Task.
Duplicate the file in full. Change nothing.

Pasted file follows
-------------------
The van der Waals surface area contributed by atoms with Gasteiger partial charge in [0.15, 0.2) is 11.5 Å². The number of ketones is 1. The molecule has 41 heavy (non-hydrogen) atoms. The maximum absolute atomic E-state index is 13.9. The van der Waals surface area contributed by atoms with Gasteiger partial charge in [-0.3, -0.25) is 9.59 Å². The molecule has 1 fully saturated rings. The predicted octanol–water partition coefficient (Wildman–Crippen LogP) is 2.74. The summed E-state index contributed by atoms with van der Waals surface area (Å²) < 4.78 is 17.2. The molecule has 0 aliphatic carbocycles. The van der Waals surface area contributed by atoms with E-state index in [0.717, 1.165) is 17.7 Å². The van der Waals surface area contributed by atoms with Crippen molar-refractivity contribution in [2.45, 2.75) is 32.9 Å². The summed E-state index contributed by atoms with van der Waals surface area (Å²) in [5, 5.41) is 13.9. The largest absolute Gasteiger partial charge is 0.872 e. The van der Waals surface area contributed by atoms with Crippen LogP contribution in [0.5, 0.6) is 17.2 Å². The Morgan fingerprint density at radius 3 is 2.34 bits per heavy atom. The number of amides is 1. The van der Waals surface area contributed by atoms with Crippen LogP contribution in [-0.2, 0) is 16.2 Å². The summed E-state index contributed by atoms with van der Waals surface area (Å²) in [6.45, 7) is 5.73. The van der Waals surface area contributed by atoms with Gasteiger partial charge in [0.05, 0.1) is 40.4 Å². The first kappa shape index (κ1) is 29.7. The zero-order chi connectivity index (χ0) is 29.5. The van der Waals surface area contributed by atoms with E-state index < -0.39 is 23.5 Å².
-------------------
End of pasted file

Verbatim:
The van der Waals surface area contributed by atoms with Gasteiger partial charge in [0.15, 0.2) is 11.5 Å². The number of ketones is 1. The molecule has 41 heavy (non-hydrogen) atoms. The maximum absolute atomic E-state index is 13.9. The van der Waals surface area contributed by atoms with Gasteiger partial charge in [-0.3, -0.25) is 9.59 Å². The molecule has 1 fully saturated rings. The predicted octanol–water partition coefficient (Wildman–Crippen LogP) is 2.74. The summed E-state index contributed by atoms with van der Waals surface area (Å²) < 4.78 is 17.2. The molecule has 0 aliphatic carbocycles. The van der Waals surface area contributed by atoms with E-state index in [0.717, 1.165) is 17.7 Å². The van der Waals surface area contributed by atoms with Crippen molar-refractivity contribution in [2.45, 2.75) is 32.9 Å². The summed E-state index contributed by atoms with van der Waals surface area (Å²) in [5, 5.41) is 13.9. The largest absolute Gasteiger partial charge is 0.872 e. The van der Waals surface area contributed by atoms with Crippen LogP contribution in [0.5, 0.6) is 17.2 Å². The Morgan fingerprint density at radius 3 is 2.34 bits per heavy atom. The number of amides is 1. The van der Waals surface area contributed by atoms with Crippen LogP contribution in [-0.2, 0) is 16.2 Å². The summed E-state index contributed by atoms with van der Waals surface area (Å²) in [6.45, 7) is 5.73. The van der Waals surface area contributed by atoms with Gasteiger partial charge in [0.05, 0.1) is 40.4 Å². The first kappa shape index (κ1) is 29.7. The zero-order chi connectivity index (χ0) is 29.5. The van der Waals surface area contributed by atoms with E-state index < -0.39 is 23.5 Å².